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It’s Kawhi (and hopefully some others) vs. the 2015 Warriors

Believe it or not, there is an actual basketball game tomorrow. Hopefully, Magic Johnson won’t parachute onto the floor, Fan Man style, before Game 1 tips off, though absolutely nothing can be ruled out.

Here are six thoughts on Raptors-Warriors -- the first non-Cleveland-Golden State Finals since 2014 -- which tips Thursday in Toronto at 9 p.m. EST on ABC.

Will home court screw the Raptors?

The Raptors won 58 games this season to the Warriors’ 57, giving them home court in the Finals.

Is that a good thing? In a way, it puts far more pressure on Toronto; the series is effectively over if it loses its first two games. At least, with non-home court, the Raptors could rest easy knowing they only had to get one game in Oakland, and, if they didn’t, they’d still have a chance to tie it up at home.

The ‘93 Suns faced the same dilemma against the Bulls, who tanked their chances by dropping both games at home to start the series.

Is this it for Durant in Golden State and Leonard in Toronto?

The two best players in this series -- Kawhi Leonard and Kevin Durant -- are probably going to change teams this offseason. (And one of them probably isn’t going to play in this series.)

Has that ever happened in an NBA Finals matchup? Not really, sans maybe some fifth-rate matchup between, like, Rochester and Worcester in 1951. Shaq was probably going to leave after 2004 no matter what, and Michael Jordan and Scottie Pippen were out after 1998, but those guys were all older. Durant and Leonard are prime, top-five players.

This would be quite the upset...

If the Raptors win, they’ll join a short list of best underdog champs in NBA history. Some inclusions: Dallas in 2011; Detroit in 2004; and Golden State in 1975. Also, the Raptors are one of seven franchises introduced since 1989; only one of those teams, the Miami Heat, has won a title. Toronto would be the second.

Who will ‘win’ the series?

Kawhi already has a rightful claim as winner of the entire 2019 playoffs; he resurrected his image simply by being transcendent. But conqueror of the NBA Finals is still up for grabs, and with Durant out for at least Game 1 (and likely much longer), Steph Curry has a great chance to finally win Finals MVP, which would evaporate the final (and unjust) knock on Curry’s legacy.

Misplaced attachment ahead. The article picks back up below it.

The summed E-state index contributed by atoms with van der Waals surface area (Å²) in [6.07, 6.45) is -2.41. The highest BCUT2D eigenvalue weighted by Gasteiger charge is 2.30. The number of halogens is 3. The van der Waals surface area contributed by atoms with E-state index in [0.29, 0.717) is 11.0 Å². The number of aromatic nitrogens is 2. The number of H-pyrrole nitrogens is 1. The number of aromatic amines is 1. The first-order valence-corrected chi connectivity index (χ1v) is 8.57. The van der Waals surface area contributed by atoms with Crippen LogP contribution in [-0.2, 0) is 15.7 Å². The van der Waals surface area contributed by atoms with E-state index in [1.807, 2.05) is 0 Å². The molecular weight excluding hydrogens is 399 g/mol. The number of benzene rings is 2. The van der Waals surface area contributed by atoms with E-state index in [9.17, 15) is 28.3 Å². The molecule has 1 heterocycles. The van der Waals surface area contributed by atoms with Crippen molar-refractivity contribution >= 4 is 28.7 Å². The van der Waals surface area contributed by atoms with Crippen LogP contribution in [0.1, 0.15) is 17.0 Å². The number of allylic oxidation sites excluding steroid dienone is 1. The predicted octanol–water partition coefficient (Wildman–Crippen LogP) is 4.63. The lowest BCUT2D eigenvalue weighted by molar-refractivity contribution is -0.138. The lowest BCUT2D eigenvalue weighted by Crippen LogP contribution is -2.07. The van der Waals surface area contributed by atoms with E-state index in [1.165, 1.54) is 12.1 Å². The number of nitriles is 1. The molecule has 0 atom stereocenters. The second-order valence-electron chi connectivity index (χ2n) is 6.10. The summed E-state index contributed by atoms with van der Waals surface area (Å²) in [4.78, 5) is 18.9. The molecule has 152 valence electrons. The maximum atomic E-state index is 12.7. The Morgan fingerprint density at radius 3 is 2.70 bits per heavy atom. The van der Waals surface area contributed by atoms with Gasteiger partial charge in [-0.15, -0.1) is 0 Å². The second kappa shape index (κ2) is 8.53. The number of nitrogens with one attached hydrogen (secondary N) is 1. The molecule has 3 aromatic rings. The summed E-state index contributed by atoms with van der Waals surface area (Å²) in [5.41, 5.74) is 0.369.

Other contenders include Draymond Green, who is playing some of the best basketball of his career, and Kyle Lowry, though, y’know, c’mon.

FYI: Curry is minus-143 to win Finals MVP.

Who will be the Warriors’ fifth guy? Does it matter?

Curry, Green, Klay Thompson and Andre Iguodala are pencilled-in playmakers who carried last series’ sweep. Beyond those four, without Durant, it’s been shaky. Andrew Bogut, Damian Jones and Jordan Bell each got a start against the Trail Blazers, but played a combined 28 minutes as the fifth starter. Kevon Looney and former Raptor Alfonzo McKinnie have had good moments, and DeMarcus Cousins is questionable for Game 1.

All of this could be irrelevant, though, if the Hamptons Four keeps playing like it’s 2015.

It’s Kawhi, and who else?

Kawhi, who averaged 12.3 points per game over his first four seasons, has turned into an MJ-esque scorer. He’s dropping 31 a game this postseason on 51/39/87 shooting splits in 18 games.

Behind him, there are so many players on the Raptors who are capable of having big games and big series. There are also so many players on the Raptors who are capable of having disastrous games and series. Pascal Siakam, Marc Gasol and Kyle Lowry all have all-star level ceilings, or bust level floors.

(By the way, another important role player, Fred VanVleet, is a plus-30 averaging 17.5 points per game on 12-of-19 shooting since we called him the worst player in the postseason. It must be Fred Jr.)


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